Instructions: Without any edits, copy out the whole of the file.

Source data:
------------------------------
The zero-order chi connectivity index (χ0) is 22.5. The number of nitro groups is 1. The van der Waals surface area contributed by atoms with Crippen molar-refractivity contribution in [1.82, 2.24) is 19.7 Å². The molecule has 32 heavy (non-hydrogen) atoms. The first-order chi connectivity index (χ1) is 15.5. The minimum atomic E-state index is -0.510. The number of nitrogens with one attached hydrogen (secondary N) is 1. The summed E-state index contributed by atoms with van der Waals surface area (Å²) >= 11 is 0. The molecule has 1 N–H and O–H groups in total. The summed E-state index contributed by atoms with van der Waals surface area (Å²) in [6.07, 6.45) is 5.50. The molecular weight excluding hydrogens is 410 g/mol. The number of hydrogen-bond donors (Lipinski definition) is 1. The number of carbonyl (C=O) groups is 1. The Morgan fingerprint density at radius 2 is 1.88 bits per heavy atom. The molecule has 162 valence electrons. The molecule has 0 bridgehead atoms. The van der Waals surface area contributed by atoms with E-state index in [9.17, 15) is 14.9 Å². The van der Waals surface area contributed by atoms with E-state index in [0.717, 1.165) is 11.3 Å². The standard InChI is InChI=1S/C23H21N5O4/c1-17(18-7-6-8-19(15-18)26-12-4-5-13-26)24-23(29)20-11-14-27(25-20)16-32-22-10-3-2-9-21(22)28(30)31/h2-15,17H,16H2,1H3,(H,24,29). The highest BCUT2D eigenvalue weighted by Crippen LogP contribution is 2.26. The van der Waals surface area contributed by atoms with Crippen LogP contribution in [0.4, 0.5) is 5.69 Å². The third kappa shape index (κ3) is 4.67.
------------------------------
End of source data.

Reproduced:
The zero-order chi connectivity index (χ0) is 22.5. The number of nitro groups is 1. The van der Waals surface area contributed by atoms with Crippen molar-refractivity contribution in [1.82, 2.24) is 19.7 Å². The molecule has 32 heavy (non-hydrogen) atoms. The first-order chi connectivity index (χ1) is 15.5. The minimum atomic E-state index is -0.510. The number of nitrogens with one attached hydrogen (secondary N) is 1. The summed E-state index contributed by atoms with van der Waals surface area (Å²) >= 11 is 0. The molecule has 1 N–H and O–H groups in total. The summed E-state index contributed by atoms with van der Waals surface area (Å²) in [6.07, 6.45) is 5.50. The molecular weight excluding hydrogens is 410 g/mol. The number of hydrogen-bond donors (Lipinski definition) is 1. The number of carbonyl (C=O) groups is 1. The Morgan fingerprint density at radius 2 is 1.88 bits per heavy atom. The molecule has 162 valence electrons. The molecule has 0 bridgehead atoms. The van der Waals surface area contributed by atoms with E-state index in [9.17, 15) is 14.9 Å². The van der Waals surface area contributed by atoms with E-state index in [0.717, 1.165) is 11.3 Å². The standard InChI is InChI=1S/C23H21N5O4/c1-17(18-7-6-8-19(15-18)26-12-4-5-13-26)24-23(29)20-11-14-27(25-20)16-32-22-10-3-2-9-21(22)28(30)31/h2-15,17H,16H2,1H3,(H,24,29). The highest BCUT2D eigenvalue weighted by Crippen LogP contribution is 2.26. The van der Waals surface area contributed by atoms with Crippen LogP contribution in [0.4, 0.5) is 5.69 Å². The third kappa shape index (κ3) is 4.67.